2017 Nissan Qashqai SL AWD
By Bob Cowan
As if todays SUV’s aren’t common enough, here comes the Nissan Qashqai. Qashqai!! If I had a dollar for every SUV named after a nomadic Persian tribe from the Zagros Mountains of Iran…ok, that might be unique but I feel like I’ve seen this thing before. By the way if you only buy vehicles you can pronounce it sounds like Cash-Kye.
The name being introduced to Canadians has been around in other world markets for a decade but if you’re cross border shopping you’ll see this version in the mall parking lot as the Rogue Sport.
Qashqai vs. Rogue
That’s pretty much what it is in a slightly smaller package. This gives Nissan customers something in between that SUV and the funny looking little CUV Juke. Nissan actually refers to all of these as MAV’s for Multi-Activity-Vehicle
Qashqai vs. the rest
What’s it stacked up against? This is a direct competitor to our last test drive – the Toyota C-HR as well as the Mazda CX-3, Honda HR-V, Chevrolet Trax, Buick Encore, Jeep Renegade and Subaru Crosstrek just to name a few of the top contenders in the crowded SUV category. SUV’s represent a full 40 per cent of the automotive market in Canada now. At the same time of the planned shift to electric models, manufacturers are also redirecting resources to get their share of that market. Ford’s new CEO has taken billions out of its car division to develop new SUV’s and trucks. People love em’ for various reasons from cargo space to ground height to whatever and you probably do too since you’re reading this. So here’s what’s to love and what not to love about this new offering.
Under the hood
What you see is what you get. The 2.0 litre four cylinder is the only choice and about the most common offering you’ll find in vehicles this size. It delivers 141 hp and 147 lb-ft of torque. There is a six speed manual available for the bare bones Qashqai but my SL AWD test unit as well As all other versions comes with Nissan’s Xtronic CVT. It’s a noisy and high revving as any other CVT getting up to speed but the performance otherwise is decent. As mentioned my test unit was the all wheel drive version so there is a slight fuel economy penalty right off the bat but at 9.7 L/100km I was getting somewhat worse than its rating of 8.4 L/100km. Not the best fuel numbers in the segment.
The Qashqai is a fun little crossover. Its turning radius is not the tightest (11.5 m) but it feels nimble with great handling. The four wheel independent suspension with front struts and mult-link rear suspension with stabilizer bars front and rear take on the road with smooth confidence. The ground clearance is just under 7.5 inches so no, it’s not a Land Rover, take the bridge instead of the river. It will do fine however on any cottage bound bumpy roads. The cockpit has a snug feel to it and is nicely laid out for ergonomics. I like how the centre is designed. It dips lower where the cup holders are so you’re not elbowing your tall travel mug.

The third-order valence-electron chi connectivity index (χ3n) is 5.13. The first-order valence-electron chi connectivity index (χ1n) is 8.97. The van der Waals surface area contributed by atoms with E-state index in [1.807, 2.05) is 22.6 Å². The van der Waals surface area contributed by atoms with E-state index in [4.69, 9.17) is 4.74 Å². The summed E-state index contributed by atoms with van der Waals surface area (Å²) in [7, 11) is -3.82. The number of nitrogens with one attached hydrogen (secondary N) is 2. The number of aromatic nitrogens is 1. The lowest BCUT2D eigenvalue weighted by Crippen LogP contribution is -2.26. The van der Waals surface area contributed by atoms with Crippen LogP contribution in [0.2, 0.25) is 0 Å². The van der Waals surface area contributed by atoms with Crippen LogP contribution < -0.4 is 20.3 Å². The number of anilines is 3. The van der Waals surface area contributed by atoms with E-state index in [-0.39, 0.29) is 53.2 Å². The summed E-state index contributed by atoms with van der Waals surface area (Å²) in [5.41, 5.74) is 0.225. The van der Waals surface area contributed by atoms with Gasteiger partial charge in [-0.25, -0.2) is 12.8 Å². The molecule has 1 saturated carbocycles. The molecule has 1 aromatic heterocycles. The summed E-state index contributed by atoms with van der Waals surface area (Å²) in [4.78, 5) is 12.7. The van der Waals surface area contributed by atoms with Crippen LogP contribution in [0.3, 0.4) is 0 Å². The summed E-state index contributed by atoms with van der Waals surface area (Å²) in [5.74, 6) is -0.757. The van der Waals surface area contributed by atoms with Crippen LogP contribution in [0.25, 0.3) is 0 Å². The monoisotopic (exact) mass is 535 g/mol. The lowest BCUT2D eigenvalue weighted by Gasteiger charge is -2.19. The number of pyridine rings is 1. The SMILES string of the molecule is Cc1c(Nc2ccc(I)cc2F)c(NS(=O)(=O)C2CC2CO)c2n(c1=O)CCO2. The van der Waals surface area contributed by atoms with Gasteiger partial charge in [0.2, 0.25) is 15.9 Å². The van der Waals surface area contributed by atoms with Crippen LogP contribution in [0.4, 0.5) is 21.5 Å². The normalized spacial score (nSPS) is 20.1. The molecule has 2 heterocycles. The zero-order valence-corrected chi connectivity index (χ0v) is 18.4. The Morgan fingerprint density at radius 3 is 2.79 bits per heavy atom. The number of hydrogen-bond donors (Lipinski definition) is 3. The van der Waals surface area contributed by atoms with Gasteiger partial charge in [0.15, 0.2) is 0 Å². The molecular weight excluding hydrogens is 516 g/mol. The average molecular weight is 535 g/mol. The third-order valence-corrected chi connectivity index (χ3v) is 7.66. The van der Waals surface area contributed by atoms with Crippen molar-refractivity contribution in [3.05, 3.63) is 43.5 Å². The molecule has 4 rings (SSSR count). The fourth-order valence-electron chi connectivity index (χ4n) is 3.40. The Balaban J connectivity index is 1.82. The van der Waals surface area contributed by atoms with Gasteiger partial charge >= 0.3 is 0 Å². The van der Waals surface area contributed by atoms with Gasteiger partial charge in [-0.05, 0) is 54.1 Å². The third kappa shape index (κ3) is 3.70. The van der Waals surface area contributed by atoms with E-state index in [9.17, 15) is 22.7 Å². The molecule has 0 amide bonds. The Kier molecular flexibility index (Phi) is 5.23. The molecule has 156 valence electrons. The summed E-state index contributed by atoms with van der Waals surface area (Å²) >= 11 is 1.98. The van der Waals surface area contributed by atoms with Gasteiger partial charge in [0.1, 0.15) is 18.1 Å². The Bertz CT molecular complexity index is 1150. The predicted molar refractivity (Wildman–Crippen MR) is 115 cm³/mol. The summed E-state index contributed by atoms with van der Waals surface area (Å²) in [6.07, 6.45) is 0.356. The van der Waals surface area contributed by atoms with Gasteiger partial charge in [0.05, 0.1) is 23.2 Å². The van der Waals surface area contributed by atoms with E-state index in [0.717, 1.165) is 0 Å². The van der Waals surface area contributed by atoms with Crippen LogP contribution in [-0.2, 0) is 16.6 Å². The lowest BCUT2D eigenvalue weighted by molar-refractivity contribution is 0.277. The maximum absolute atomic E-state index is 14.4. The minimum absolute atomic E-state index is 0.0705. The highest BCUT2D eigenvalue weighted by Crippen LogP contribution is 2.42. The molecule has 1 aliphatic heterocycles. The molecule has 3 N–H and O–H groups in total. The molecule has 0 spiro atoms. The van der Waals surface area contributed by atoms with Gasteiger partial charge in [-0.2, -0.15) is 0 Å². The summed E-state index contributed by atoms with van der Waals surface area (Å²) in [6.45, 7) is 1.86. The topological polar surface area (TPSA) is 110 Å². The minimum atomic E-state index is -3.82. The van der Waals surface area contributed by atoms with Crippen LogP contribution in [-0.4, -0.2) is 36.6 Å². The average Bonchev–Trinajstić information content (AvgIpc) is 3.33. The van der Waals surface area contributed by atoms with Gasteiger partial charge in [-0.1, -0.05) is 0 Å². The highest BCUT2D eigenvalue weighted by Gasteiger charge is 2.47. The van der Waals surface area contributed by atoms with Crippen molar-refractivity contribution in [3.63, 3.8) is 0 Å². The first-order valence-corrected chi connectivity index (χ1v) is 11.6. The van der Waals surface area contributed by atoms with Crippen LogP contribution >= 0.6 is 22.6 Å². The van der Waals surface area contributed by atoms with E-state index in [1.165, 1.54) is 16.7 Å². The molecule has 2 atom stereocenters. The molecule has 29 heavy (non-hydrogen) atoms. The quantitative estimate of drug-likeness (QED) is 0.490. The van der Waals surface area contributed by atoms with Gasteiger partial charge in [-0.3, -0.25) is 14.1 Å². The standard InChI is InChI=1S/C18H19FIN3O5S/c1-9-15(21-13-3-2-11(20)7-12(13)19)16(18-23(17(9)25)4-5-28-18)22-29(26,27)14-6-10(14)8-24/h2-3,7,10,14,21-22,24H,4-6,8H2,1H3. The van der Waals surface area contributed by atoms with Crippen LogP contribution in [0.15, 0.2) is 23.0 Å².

What to pack?
Utility and cargo space are big factors driving people to SUV’s and the Qashqai does have an edge here over some of the aforementioned competition. The Qashqai also has Nissan’s Divide-N-Hide® Cargo System. That false floor was in my SL tester and is also available in the SV trim level. The Qashqai may be shorter than it’s Nissan sibling Rogue in wheelbase and overall length there is not a big sacrifice in legroom or space for your stuff.
With the backseats folded down, there’s 1,730 L of cargo. There is no power lift gate available, even in my top of the line tester which would have been nice. That back hatch is extra wide too which can avoid some four letter words while at the Ikea loading dock.
Qashqai has the same infotainment system that’s been around with Nissan for awhile, not that there’s anything wrong with that. Nissan Connect has improved mobile app compatibility and has added integration with Iphone’s Siri for calls, texts and calendar items. The Navigation is average but at least it’s available in the higher trim level. Some manufacturers have opted to leave it out in similar vehicles to keep the price down saying millennial drivers use their phones for that more often.
There are many choices here. Starting from the bottom msrp of 19,998 cdn You get a manual transmission with front wheel drive and a base trim that’s not awful for the price. The steel wheels look cheap but the standard equipment list is pretty good. It includes heated seats and a rear view camera.
The S trim level comes with the CVT for $21,998 and an all wheel drive version for $24,198 with bigger and nicer 17 inch alloy wheels and cruise control.
The SV AWD level is $2,600 more but adds fog lamps, power moon roof, remote start, dual zone temperature control and heated steering wheel.
My SL Platinum tester seen in the pictures has standard all wheel drive, 19 inch alloy wheels, navigation and 6 way power leather seats It also has a great 360 degree cameras.
I know a penalty comes with the heavier all wheel drive but I was underwhelmed with the fuel economy with my foot and this tester. On paper it delivers a combined city/hwy of 8.4 L/100 km for the all wheel drive. 7.3 for the Xtronic front wheel drive.
From paper to the 401 my mileage in the SL AWD averaged 9.7
Great size and fit for single drivers and small families. Fun to drive and I’m impressed how many features you can load into the Qashqai and keep it under $30 k.
2017 Nissan Qashqai SL AWD
2.0 L 4 cyl. 141 hp. 147 lb./ft. torque
City/Highway 8.4 L/100km
As tested $29,498